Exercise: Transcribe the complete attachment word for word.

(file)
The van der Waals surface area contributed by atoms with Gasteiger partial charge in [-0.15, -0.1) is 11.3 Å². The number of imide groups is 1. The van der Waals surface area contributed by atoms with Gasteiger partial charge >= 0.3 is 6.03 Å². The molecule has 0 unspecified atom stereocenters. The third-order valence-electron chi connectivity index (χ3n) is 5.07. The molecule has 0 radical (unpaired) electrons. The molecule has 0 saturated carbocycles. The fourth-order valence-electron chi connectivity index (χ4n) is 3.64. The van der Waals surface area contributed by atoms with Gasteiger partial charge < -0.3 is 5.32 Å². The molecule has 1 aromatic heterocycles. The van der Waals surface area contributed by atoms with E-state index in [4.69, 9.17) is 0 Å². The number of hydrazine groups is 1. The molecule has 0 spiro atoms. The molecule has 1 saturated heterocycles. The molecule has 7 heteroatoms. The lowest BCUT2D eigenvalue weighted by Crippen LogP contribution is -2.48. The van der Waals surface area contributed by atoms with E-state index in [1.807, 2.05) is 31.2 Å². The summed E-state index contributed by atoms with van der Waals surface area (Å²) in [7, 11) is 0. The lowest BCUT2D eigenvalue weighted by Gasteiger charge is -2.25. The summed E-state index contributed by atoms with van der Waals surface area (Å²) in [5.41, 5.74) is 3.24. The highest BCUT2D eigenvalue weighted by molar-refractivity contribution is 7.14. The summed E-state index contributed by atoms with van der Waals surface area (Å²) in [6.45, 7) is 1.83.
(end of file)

The van der Waals surface area contributed by atoms with Gasteiger partial charge in [-0.15, -0.1) is 11.3 Å². The number of imide groups is 1. The van der Waals surface area contributed by atoms with Gasteiger partial charge >= 0.3 is 6.03 Å². The molecule has 0 unspecified atom stereocenters. The third-order valence-electron chi connectivity index (χ3n) is 5.07. The molecule has 0 radical (unpaired) electrons. The molecule has 0 saturated carbocycles. The fourth-order valence-electron chi connectivity index (χ4n) is 3.64. The van der Waals surface area contributed by atoms with Gasteiger partial charge < -0.3 is 5.32 Å². The molecule has 1 aromatic heterocycles. The van der Waals surface area contributed by atoms with E-state index in [4.69, 9.17) is 0 Å². The number of hydrazine groups is 1. The molecule has 0 spiro atoms. The molecule has 1 saturated heterocycles. The molecule has 7 heteroatoms. The lowest BCUT2D eigenvalue weighted by Crippen LogP contribution is -2.48. The van der Waals surface area contributed by atoms with E-state index in [1.807, 2.05) is 31.2 Å². The summed E-state index contributed by atoms with van der Waals surface area (Å²) in [7, 11) is 0. The lowest BCUT2D eigenvalue weighted by Gasteiger charge is -2.25. The summed E-state index contributed by atoms with van der Waals surface area (Å²) in [5.41, 5.74) is 3.24. The highest BCUT2D eigenvalue weighted by molar-refractivity contribution is 7.14. The summed E-state index contributed by atoms with van der Waals surface area (Å²) in [6.45, 7) is 1.83.